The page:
AdvaMed is making a last-ditch effort this week to stop Uncle Sam from pulling the trigger on the impending medical device excise tax in January.
Scott Whitaker, the organization's president and CEO, penned a letter to President Donald Trump on Wednesday explaining why the medical technology industry cannot afford to wait for Congress to take action on the device tax issue.
"I understand that there have been discussions about addressing the device tax and other policies early next year," Whitaker noted in the letter. "The concern we have in applying retroactive relief to the device tax is a function of the unique status of this specific excise tax, compared to other business taxes that are generally paid at the end of the year."
If the device tax goes into effect in 2018, companies are expected to begin making payments in January on a bi-weekly basis, Whitaker explained. He said companies will spend millions in compliance costs to ensure processes and reporting are up and running to be ready to submit money to the IRS and avoid compliance penalties.
"Many companies have delayed these efforts in anticipation of repeal or further suspension of the tax, and will be incurring new costs that are not recoverable in a retroactive fix," Whitaker said.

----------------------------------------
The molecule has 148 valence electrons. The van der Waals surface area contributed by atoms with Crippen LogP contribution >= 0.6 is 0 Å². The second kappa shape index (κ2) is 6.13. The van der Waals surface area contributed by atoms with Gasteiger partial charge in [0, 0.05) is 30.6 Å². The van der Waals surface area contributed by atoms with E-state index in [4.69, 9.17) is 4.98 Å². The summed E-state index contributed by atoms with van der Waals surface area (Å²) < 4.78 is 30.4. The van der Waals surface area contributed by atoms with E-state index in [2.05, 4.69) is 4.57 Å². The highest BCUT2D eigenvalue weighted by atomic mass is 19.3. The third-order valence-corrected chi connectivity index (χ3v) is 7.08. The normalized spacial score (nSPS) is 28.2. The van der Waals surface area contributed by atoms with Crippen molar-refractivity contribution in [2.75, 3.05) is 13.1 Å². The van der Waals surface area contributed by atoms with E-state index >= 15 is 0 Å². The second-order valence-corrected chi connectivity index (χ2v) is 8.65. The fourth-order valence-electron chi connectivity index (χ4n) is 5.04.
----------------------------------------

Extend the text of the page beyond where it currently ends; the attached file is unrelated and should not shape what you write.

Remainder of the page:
The letter also pointed out that waiting until next year to repeal or suspend the device tax, if that were to happen, would create a hassle for the IRS, because the agency would have to go through the process of refunding payments to companies, a process made more difficult by the fact that the money is deposited in the general Treasury accounts and is based on individual sales, Whitaker noted.
"If companies make payments and the tax is retroactively repealed/suspended, then it is likely the IRS will have to issue guidance and set up an administrative process to issue numerous refund claims from companies," he said. "The entire process could take months before all payments are returned to companies."
Whitaker asked Trump to work with Congress to prevent the 2.3% levy from being reinstated on the medical technology industry, as any potential retroactive action next year would not fully undo the impact of triggering the tax on Jan. 1.
"Short of legislative action, I would strongly encourage you to direct the Treasury and IRS to provide whatever administrative relief you can," Whitaker told Trump.
The letter also refers to a Nov. 10 letter from AdvaMed to the IRS in which the organization describes the steps that can be taken to waive the bi-weekly deposit requirements.
Whitaker's letter comes a week after the U.S. House of Representatives proposed a five-year extension to the current medical device suspension.
The tax, which was built into the Affordable Care Act, first took effect in 2013. Congress passed a two-year suspension of the tax in 2016. The hope, at least at the time, was that the two-year respite from the tax would give advocates enough time to persuade lawmakers to get rid of the tax for good.